Few would dispute the outstanding successes the Cuban healthcare system has achieved since Fidel and his comrades led the country’s revolution in 1959
A CHAMPION OF PUBLIC HEALTH
The demise of Fidel Alejandro Castro Ruz is a huge loss to the global public health. As the leader of the island nation of Cuba for nearly half-a-century, Fidel not only led exemplary initiatives to ensure healthcare for all within the country, but also ensured that Cuban doctors were the first to reach out to people in developing countries during natural disasters. Under Fidel, Cuban medical scientists also developed cutting-edge measures to combat diseases, ranging from meningitis to cancers.
Across the political spectrum, few would dispute the outstanding successes the Cuban healthcare system has achieved since Fidel and his comrades led the country’s revolution in 1959. As the country’s president, Fidel consistently promoted advances in primary healthcare, public health, medical education and research. These include establishing a widespread network of public hospitals and community-based clinics, emphasising on preventive and promotive health measures, and building a unique system for training of doctors and healthcare professionals.
Fidel supported the creation of the family doctor-and-nurse programme since the 1980s, ensuring that every neighbourhood of Cuba had access to primary healthcare. Small wonder, the country’s infant mortality rate stands at 4.2 per 1,000—the lowest in Latin America and even lower than the rate in the US—even though its per capita healthcare spending is just a fraction of that of the US.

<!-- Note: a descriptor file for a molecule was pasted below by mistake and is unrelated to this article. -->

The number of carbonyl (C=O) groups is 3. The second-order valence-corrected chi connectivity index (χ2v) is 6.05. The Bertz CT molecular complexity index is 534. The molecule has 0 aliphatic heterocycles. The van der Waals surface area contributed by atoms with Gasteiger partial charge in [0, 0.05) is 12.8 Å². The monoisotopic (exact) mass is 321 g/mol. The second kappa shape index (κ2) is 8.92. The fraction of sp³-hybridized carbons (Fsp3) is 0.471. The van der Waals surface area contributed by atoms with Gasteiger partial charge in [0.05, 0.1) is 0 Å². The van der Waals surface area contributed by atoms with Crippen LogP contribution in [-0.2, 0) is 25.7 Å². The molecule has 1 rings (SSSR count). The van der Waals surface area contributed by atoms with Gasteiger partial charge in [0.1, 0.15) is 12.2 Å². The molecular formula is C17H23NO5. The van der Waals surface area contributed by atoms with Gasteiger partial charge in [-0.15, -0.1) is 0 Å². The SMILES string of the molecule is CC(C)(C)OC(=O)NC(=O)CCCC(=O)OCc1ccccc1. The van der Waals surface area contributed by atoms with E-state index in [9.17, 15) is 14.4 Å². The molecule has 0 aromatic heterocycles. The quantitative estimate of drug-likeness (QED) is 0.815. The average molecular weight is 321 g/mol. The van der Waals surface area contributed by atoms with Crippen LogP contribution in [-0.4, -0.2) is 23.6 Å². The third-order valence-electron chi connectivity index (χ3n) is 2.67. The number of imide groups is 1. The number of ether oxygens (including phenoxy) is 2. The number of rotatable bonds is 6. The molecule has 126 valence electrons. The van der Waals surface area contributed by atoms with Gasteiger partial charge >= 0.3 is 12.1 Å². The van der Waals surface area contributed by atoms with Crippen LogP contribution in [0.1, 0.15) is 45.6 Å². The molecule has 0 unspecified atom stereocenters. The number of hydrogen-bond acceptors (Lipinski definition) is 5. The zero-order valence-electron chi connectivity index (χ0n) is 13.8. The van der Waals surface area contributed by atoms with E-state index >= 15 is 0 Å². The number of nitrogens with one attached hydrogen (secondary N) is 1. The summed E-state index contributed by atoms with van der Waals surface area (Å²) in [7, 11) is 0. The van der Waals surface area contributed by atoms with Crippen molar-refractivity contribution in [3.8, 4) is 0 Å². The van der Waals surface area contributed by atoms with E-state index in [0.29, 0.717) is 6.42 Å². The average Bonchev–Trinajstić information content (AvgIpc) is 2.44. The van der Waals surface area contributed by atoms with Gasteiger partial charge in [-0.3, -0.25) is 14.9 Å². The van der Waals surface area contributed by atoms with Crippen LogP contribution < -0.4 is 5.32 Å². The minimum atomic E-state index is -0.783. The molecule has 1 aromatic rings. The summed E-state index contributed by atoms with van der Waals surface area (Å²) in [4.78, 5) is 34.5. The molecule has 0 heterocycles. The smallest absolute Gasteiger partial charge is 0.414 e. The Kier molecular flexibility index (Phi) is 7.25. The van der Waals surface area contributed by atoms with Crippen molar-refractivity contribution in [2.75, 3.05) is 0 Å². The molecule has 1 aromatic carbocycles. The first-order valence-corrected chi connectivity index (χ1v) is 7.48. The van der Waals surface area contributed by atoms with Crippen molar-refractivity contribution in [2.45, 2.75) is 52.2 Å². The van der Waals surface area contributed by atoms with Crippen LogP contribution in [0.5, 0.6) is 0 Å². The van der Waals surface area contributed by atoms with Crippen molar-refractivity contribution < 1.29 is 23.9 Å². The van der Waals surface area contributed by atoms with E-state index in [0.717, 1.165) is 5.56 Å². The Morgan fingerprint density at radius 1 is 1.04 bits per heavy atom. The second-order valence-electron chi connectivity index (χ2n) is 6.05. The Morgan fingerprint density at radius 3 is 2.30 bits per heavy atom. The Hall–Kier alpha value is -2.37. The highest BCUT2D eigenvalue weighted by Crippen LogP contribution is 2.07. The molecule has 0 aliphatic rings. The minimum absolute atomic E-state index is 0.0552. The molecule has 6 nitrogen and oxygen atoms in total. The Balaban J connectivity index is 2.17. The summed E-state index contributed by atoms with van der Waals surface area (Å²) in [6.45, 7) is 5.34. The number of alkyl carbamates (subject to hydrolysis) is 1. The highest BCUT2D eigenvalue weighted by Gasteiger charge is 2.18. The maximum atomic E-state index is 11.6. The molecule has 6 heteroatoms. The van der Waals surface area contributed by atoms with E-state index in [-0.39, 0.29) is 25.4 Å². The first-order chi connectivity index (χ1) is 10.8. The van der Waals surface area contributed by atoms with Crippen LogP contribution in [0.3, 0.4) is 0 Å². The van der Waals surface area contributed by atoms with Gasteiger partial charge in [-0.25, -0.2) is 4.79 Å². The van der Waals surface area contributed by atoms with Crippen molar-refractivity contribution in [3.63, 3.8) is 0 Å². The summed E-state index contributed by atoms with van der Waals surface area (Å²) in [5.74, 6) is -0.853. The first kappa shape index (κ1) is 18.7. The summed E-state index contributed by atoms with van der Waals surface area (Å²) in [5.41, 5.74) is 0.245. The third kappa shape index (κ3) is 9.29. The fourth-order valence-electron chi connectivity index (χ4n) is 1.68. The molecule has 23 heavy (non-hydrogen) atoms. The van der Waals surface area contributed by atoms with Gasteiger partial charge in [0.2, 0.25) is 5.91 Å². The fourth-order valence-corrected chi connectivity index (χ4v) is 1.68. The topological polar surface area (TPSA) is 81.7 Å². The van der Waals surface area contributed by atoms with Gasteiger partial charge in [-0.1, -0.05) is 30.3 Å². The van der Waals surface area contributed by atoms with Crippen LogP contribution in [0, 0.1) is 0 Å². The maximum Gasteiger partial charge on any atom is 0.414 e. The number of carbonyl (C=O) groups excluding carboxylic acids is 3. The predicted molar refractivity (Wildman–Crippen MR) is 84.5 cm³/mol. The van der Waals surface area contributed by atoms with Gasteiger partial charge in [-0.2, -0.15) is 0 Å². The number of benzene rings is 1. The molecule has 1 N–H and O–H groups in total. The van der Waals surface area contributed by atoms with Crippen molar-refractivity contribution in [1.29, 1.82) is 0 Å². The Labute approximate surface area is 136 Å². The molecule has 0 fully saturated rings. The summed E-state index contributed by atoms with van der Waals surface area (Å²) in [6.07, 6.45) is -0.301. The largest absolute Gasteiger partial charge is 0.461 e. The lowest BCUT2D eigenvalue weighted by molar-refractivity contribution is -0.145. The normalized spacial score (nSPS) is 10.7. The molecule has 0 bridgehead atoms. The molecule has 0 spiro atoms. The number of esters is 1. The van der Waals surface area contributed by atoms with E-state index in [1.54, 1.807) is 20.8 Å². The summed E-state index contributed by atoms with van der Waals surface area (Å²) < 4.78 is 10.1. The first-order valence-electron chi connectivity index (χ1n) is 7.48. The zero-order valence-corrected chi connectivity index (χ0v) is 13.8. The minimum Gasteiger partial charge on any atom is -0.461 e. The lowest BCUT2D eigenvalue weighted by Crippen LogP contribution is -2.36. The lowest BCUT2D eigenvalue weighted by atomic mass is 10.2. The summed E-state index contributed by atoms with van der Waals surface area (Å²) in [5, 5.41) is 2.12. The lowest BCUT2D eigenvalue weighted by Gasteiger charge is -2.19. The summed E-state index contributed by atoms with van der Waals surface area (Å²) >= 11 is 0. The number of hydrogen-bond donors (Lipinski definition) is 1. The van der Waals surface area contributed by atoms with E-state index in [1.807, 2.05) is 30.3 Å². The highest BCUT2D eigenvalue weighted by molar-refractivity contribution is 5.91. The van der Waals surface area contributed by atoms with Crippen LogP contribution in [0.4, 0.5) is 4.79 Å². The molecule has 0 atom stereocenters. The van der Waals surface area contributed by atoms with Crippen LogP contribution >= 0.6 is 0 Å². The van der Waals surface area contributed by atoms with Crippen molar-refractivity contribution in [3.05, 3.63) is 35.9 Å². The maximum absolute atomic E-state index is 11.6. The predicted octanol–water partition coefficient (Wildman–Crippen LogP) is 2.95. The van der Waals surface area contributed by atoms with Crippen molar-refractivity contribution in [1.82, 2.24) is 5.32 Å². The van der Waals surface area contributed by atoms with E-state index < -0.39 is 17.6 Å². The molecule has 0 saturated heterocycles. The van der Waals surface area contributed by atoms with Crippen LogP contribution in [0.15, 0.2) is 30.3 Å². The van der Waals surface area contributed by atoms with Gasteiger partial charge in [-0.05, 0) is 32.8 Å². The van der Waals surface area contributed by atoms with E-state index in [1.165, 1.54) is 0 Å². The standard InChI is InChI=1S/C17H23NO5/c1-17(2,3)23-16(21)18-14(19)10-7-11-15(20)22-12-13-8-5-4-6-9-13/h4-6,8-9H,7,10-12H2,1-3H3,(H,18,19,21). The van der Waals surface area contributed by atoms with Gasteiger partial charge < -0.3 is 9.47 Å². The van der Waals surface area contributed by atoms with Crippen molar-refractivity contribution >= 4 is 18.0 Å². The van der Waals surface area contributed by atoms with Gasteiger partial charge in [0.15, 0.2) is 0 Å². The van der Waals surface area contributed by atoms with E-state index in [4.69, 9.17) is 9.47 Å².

Taking healthcare beyond its borders, Cuba has been sending its doctors and health workers to help deprived populations in developing countries during emergency since 1963. Today, over 30,000 Cuban healthcare workers, dubbed “army of white coats”, work in more than 60 countries. They were the first to reach the remote areas of northern Pakistan that suffered extensive damage during the 2005 earthquake. Over 2,500 Cuban medics saved lives by conducting operations on injured people even in extremely difficult conditions. During the recent Ebola epidemic in western Africa, the Cuban medical contingent was the largest foreign medical team from any country, providing care to people in Sierra Leone, Guinea and Liberia. Ban Ki-moon, Secretary General of the United Nations, stated about Cuban doctors: “They are always the first to arrive and the last to leave. They remain in place after the crises. Cuba can be proud of its healthcare system, a model for many countries.”
Cuba under Fidel’s leadership founded the Latin American School of Medicine in 1999, which has trained around 30,000 physicians from over a hundred countries. Indeed, if there is one developing country in the world today which stands out for its contributions to global health, it is Cuba. While Fidel is no more among us, we are confident that the sound foundations he has laid for public health will last for long and remain an inspiration to those committed to people’s health.
Shukla works with SATHI, Pune, and is a national convenor of Jan Swasthya Abhiyan
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